Daystar televangelist Marcus Lamb admits to past affair

A prominent Tarrant County televangelist appeared before a worldwide television audience Tuesday to admit that he had an affair with a woman years ago -- and to allege that three people had tried to extort millions of dollars from him to stay quiet about his infidelity.

The Rev. Marcus Lamb, who created Daystar Television Network with his wife, Joni, said he and his wife had healed their marriage and had hoped to keep his adultery private but went public because they would not pay extortionists. The three people demanded $7.5 million, he said.

"They're trying to take our pain and turn it to their gain," said Lamb, during a one-hour live broadcast from Daystar headquarters in Bedford with his wife by his side and supporters surrounding him. "We're not going to take God's money to keep from being humiliated."

A spokesman for the Lambs, Larry Ross, said they went to authorities with their allegations, but he said he could not discuss specifics for fear of interfering with any investigation. He said the extortion attempt was made in the past few weeks.

Daystar airs some of the highest-profile evangelists in the world, including Joel Osteen, T.D. Jakes, Benny Hinn, Kenneth Copeland, Creflo Dollar and Joyce Meyers. The network says it operates more than 70 stations in major U.S. television markets and also broadcasts to more than 200 countries.

During the couple's daily talk show, Celebration, Joni Lamb, 50, described her husband's affair as "an emotional relationship" with a woman that became "an improper relationship." When she learned of his infidelity several years ago, she said she was devastated and prayed to the Holy Spirit, who told her, "He's worth fighting for." She confronted her husband and the two decided to undergo Christian counseling with Fred and Anna Kendall of the Life Languages Institute in Dallas, which specializes in training communicators.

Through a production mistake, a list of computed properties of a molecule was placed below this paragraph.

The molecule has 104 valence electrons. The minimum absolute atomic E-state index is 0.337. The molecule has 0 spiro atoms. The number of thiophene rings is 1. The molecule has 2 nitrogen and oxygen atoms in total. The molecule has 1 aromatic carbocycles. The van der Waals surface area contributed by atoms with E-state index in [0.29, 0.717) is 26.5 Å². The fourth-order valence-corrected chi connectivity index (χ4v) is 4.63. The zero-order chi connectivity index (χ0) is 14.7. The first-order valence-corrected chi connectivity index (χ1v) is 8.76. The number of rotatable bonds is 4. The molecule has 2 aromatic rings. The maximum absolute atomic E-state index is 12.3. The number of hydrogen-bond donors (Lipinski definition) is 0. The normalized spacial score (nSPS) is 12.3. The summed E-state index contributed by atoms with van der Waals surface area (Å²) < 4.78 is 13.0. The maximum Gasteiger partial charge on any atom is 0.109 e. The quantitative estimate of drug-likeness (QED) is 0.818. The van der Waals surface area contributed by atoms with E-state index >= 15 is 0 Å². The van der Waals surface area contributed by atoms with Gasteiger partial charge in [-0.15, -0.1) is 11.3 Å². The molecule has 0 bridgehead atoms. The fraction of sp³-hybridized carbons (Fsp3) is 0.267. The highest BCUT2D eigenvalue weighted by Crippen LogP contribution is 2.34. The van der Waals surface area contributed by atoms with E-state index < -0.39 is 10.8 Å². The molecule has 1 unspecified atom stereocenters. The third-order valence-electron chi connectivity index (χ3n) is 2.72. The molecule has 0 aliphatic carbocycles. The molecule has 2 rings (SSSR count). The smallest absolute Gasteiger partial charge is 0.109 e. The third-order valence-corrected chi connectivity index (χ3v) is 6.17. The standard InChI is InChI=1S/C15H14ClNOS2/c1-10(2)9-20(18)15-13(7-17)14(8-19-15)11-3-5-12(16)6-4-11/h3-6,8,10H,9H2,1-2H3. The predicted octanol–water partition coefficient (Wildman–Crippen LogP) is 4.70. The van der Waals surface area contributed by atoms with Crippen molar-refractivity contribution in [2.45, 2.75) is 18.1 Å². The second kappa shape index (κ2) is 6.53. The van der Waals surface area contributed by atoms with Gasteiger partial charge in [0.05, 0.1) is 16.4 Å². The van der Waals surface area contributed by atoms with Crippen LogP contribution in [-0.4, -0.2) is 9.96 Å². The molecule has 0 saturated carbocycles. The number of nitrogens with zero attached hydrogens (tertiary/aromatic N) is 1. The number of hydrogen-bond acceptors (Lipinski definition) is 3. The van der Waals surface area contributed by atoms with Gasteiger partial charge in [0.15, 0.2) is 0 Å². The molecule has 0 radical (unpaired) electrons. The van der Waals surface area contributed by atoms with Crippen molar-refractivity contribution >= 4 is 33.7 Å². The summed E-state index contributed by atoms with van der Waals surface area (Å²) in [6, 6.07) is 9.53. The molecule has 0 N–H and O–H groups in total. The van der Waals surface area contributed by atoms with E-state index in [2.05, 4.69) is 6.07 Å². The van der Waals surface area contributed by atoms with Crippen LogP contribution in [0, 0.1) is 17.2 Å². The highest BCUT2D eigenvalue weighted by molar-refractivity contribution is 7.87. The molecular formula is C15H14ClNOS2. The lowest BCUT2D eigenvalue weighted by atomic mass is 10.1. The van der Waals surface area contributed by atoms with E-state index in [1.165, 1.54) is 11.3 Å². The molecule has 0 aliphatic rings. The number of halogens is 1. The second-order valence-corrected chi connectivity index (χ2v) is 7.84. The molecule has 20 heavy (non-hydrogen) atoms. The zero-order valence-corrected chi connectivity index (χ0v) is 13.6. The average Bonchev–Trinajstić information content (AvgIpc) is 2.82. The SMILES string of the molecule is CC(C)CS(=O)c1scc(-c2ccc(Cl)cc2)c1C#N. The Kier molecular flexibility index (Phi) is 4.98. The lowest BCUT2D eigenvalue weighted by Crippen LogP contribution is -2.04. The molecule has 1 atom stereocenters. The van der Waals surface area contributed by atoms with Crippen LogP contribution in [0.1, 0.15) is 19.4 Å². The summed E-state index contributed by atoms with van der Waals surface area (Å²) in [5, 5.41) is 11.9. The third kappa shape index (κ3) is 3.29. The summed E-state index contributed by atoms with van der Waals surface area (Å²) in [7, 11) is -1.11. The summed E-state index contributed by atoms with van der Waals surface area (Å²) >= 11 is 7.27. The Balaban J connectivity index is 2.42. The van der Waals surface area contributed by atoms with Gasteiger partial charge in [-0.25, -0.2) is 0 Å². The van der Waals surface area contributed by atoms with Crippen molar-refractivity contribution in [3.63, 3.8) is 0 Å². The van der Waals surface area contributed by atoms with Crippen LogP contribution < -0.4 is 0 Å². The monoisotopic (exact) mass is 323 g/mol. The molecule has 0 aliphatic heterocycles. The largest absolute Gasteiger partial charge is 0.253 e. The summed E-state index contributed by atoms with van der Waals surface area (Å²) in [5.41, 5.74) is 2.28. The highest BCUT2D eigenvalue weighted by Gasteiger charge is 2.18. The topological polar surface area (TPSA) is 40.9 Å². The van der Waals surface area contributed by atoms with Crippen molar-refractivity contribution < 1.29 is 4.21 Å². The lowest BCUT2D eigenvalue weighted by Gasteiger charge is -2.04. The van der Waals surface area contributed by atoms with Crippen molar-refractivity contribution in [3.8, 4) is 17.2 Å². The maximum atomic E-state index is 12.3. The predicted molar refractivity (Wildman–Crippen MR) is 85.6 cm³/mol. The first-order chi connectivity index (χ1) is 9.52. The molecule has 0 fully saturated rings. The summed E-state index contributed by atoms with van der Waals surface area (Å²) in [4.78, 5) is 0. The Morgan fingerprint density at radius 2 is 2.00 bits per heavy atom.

Marcus Lamb, 53, said he took responsibility for the affair by confessing what he had done to his wife's parents and asking some members of the Daystar ministry to help hold him accountable for his promise to stay faithful. "I said, 'Honey, I'll do whatever it takes to heal the hurt and right the wrong," Marcus Lamb said.

Fred Kendall appeared on the broadcast along with his wife and said he advised the Lambs to stay quiet about their marital problems because he feared they would not overcome their troubles if they had to do so in public.

The Lambs' supporters on the broadcast repeatedly described the affair and the extortion plot as an attempt by the devil to discredit the evangelist couple and their ministry. The couple operate Daystar through their interdenominational Word of God Fellowship ministry. "I think this was a direct attack from the devil," Fred Kendall said, although Lamb responded that only he is to blame for his wrongdoing.The Lambs, who have three children, have a home in Colleyville.

They began broadcasting in 1985 in Montgomery, Ala., but the couple said they struggled after sexual scandals and fraud involving televangelists Jim and Tammy Faye Bakker undermined public confidence in television ministries. Eventually, the Lambs sold the station and bought one in the Metroplex, launching it in 1993. In late 1997, Daystar Television Network began with that station and two others they had purchased.

By 2003, Daystar had 40 stations and built a studio and headquarters in Bedford, prospering by selling airtime to other evangelists and churches. Marcus Lamb said his ambition was for Daystar to become the largest Christian television network in America, passing rival Trinity Broadcasting Network, whose founders included the Bakkers.

Marcus Lamb also said he kept a copy of Jim Bakker's book, I Was Wrong, on his office book shelf to be mindful of the missteps of other televangelists.

It is unclear which law enforcement agency might be investigating the extortion attempt. Bedford and Colleyille police said they have no investigations involving Daystar or Marcus Lamb. FBI spokesman Mark White said the agency never confirms or denies an investigation. The Texas attorney general also does not acknowledge investigations of any kind, spokesman Tom Kelley said.

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